Email Address:
Password:

Lost your password?

This is the legacy website; please use the new website.

Crazy Cricket or Freaky Frog

Love the sound of crickets and frogs (and who doesn't)? Maybe you will revise your judgement after exposure to Crazy or Freaky - the (very) pesky cricket and equally annoying grenouille.

By John (Chirpy) Clarke

Designed to imitate the chirping noise of a cricket or the gentle croaking of a frog, Crazy/Freaky loves to sing in the dark and happily chirps/croaks away, much to the annoyance of others.

When disturbed by light, he immediately shuts up, remaining stealthy and silent. He keeps his location secret until conditions become favourable when he begins to chirp again.

To make life simple, we’ll just refer to Crazy – but remember every other time you turn him on he becomes Freaky.

He’s sneaky!

Click for larger image
Easy to build but hard to ignore - Crazy Cricket, shown here in 3D, chirps away in the dark and flashes his LED eyes... until you turn the lights on. Then he shuts up until it gets dark again. We've shown Crazy here with resistor "legs" coming from the underside of the PCB - while this is perfectly acceptable, they could just as easily come from the top side and bent over the edge of the board. Or indeed, they could have been made from tinned copper wire. The PIC micro is also programmed with Crazy's alter-ego, Freaky Frog. Each is selected in an alternate fashion on each supply power-up.

Crazy does not immediately begin to chirp when darkness falls. He may wait a second or two or he may delay his singing for up to 40s. By this time you may think he has (thankfully) moved away. But start to chirp (he eventually will) and you will then know that Crazy is a very happy little insect. Call him pesky, call him annoying but we just call him Crazy. 

You may think that this behaviour is just like any ordinary cricket or frog, but naturally Crazy is different. Ordinary crickets make sounds to establish their territory or attract a mate. And their chirping sounds are produced by rubbing a coarse section of one wing against a scraper located on the other wing. This process is called stridulation.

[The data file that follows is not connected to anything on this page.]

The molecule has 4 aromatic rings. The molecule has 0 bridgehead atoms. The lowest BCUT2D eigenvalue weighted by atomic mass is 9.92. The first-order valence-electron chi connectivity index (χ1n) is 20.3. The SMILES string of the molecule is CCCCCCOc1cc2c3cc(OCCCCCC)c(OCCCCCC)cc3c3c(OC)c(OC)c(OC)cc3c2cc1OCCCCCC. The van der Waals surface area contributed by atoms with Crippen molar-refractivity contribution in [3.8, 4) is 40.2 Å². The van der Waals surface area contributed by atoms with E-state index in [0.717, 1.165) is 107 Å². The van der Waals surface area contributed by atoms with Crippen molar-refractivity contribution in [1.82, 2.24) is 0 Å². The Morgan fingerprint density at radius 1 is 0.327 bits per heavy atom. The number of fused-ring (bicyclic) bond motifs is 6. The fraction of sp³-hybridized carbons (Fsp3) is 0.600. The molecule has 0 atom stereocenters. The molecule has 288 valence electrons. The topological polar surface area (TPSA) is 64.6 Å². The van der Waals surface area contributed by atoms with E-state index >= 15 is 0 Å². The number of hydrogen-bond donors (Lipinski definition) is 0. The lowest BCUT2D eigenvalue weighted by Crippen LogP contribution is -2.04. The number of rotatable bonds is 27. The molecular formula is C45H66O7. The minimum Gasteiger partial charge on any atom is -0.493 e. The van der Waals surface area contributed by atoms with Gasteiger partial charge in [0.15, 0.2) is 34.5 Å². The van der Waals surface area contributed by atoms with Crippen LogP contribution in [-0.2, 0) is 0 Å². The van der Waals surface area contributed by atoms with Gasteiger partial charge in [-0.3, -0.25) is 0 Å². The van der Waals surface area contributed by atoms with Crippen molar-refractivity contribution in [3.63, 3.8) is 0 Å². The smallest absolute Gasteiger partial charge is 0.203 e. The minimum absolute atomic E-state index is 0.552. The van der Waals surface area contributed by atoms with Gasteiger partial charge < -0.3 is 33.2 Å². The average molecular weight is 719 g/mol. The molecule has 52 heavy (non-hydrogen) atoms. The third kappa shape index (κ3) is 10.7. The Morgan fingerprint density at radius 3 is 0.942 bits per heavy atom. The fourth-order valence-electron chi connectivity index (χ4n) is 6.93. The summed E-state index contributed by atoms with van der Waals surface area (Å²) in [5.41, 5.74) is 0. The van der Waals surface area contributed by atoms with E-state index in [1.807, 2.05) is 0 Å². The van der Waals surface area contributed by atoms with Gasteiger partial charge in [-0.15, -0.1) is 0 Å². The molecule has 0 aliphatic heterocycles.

Crazy does not stridulate! Nor does he need to attract a mate (well, not that we’ve noticed). However, he does claim his territory. This territorial claim remains until he is discovered whereupon his final fate remains uncertain.

There may be search-and-destroy missions to locate Crazy but he is very elusive. One thing against him is that his eyes glint in the dark and this may reveal his position. More than likely though, his eyes will terrify the unwary.

While ordinary crickets are made from biological materials, Crazy is an all-electronic insect manufactured from numerous elements including silicon, iron, copper, carbon and silica. He also incorporates man-made plastics in his construction that are rather difficult to pronounce for a cricket.

When attempting to pronounce his material make-up he is sometimes heard expressing just the word “chip”. It’s derived from the longer expression “silicon chip”.

Whether this expression sets Crazy apart as being more highly evolved than his biological counterparts is unknown.

As Crazy says, he does include a silicon “chip” in his make up. In this design the chip is a PIC microcontroller and that vastly simplifies his circuitry.

Just as crickets evolve in nature, this makes this new design an evolutionary improvement over the previous but ever popular “Clifford the Cricket” from December 1994. In that circuit a CMOS hex inverter was used instead.

Further improvements over the previous 1994 design include reduced component count, smaller and more compact construction and significantly lower current drain.

This low current allows the use of a lithium 3V cell. That’s in contrast to the 1994 version that used a rather large 9V battery. That battery acted more like a convict’s ball and chain, with the weight often restricting Clifford from his annual winter migration northward to a warmer climate.

The 1994 chirping sound was rather limited and comprised a 2kHz tone modulated at 160Hz and at 25Hz. This didn’t simulate a real cricket.

Share this Article: 

Privacy Policy  |  Advertise  |  Contact Us

Copyright © 1996-2018 Silicon Chip Publications Pty Ltd All Rights Reserved